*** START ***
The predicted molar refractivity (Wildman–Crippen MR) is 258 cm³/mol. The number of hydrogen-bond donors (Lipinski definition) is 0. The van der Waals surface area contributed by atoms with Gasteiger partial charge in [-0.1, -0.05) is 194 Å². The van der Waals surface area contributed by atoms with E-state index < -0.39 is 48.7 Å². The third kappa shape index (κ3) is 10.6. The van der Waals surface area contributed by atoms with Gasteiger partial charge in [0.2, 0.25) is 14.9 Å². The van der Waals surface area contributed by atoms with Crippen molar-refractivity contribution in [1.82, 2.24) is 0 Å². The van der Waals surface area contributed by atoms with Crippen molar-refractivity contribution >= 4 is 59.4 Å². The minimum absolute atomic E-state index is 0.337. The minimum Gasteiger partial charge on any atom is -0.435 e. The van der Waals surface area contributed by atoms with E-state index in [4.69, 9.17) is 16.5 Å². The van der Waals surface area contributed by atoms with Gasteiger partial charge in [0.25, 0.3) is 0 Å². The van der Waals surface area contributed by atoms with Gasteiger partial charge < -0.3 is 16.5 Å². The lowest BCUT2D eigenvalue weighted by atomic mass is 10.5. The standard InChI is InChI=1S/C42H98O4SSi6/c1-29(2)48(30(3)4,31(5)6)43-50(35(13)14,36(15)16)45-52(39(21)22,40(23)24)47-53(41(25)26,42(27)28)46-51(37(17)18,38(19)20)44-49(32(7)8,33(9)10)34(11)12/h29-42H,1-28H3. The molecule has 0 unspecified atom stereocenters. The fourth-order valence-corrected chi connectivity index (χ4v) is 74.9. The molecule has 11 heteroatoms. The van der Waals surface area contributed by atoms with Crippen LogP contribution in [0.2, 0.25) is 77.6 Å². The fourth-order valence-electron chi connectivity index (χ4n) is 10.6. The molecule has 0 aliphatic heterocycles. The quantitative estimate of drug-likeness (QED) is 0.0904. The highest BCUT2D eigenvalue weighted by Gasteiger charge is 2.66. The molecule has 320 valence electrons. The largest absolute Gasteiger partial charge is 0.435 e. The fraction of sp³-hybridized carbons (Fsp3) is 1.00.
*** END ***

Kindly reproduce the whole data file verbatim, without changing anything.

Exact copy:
The predicted molar refractivity (Wildman–Crippen MR) is 258 cm³/mol. The number of hydrogen-bond donors (Lipinski definition) is 0. The van der Waals surface area contributed by atoms with Gasteiger partial charge in [-0.1, -0.05) is 194 Å². The van der Waals surface area contributed by atoms with E-state index < -0.39 is 48.7 Å². The third kappa shape index (κ3) is 10.6. The van der Waals surface area contributed by atoms with Gasteiger partial charge in [0.2, 0.25) is 14.9 Å². The van der Waals surface area contributed by atoms with Crippen molar-refractivity contribution in [1.82, 2.24) is 0 Å². The van der Waals surface area contributed by atoms with Crippen molar-refractivity contribution >= 4 is 59.4 Å². The minimum absolute atomic E-state index is 0.337. The minimum Gasteiger partial charge on any atom is -0.435 e. The van der Waals surface area contributed by atoms with E-state index in [4.69, 9.17) is 16.5 Å². The van der Waals surface area contributed by atoms with Gasteiger partial charge in [0.25, 0.3) is 0 Å². The van der Waals surface area contributed by atoms with Gasteiger partial charge < -0.3 is 16.5 Å². The lowest BCUT2D eigenvalue weighted by atomic mass is 10.5. The standard InChI is InChI=1S/C42H98O4SSi6/c1-29(2)48(30(3)4,31(5)6)43-50(35(13)14,36(15)16)45-52(39(21)22,40(23)24)47-53(41(25)26,42(27)28)46-51(37(17)18,38(19)20)44-49(32(7)8,33(9)10)34(11)12/h29-42H,1-28H3. The molecule has 0 unspecified atom stereocenters. The fourth-order valence-corrected chi connectivity index (χ4v) is 74.9. The molecule has 11 heteroatoms. The van der Waals surface area contributed by atoms with Crippen LogP contribution in [0.2, 0.25) is 77.6 Å². The fourth-order valence-electron chi connectivity index (χ4n) is 10.6. The molecule has 0 aliphatic heterocycles. The quantitative estimate of drug-likeness (QED) is 0.0904. The highest BCUT2D eigenvalue weighted by Gasteiger charge is 2.66. The molecule has 320 valence electrons. The largest absolute Gasteiger partial charge is 0.435 e. The fraction of sp³-hybridized carbons (Fsp3) is 1.00.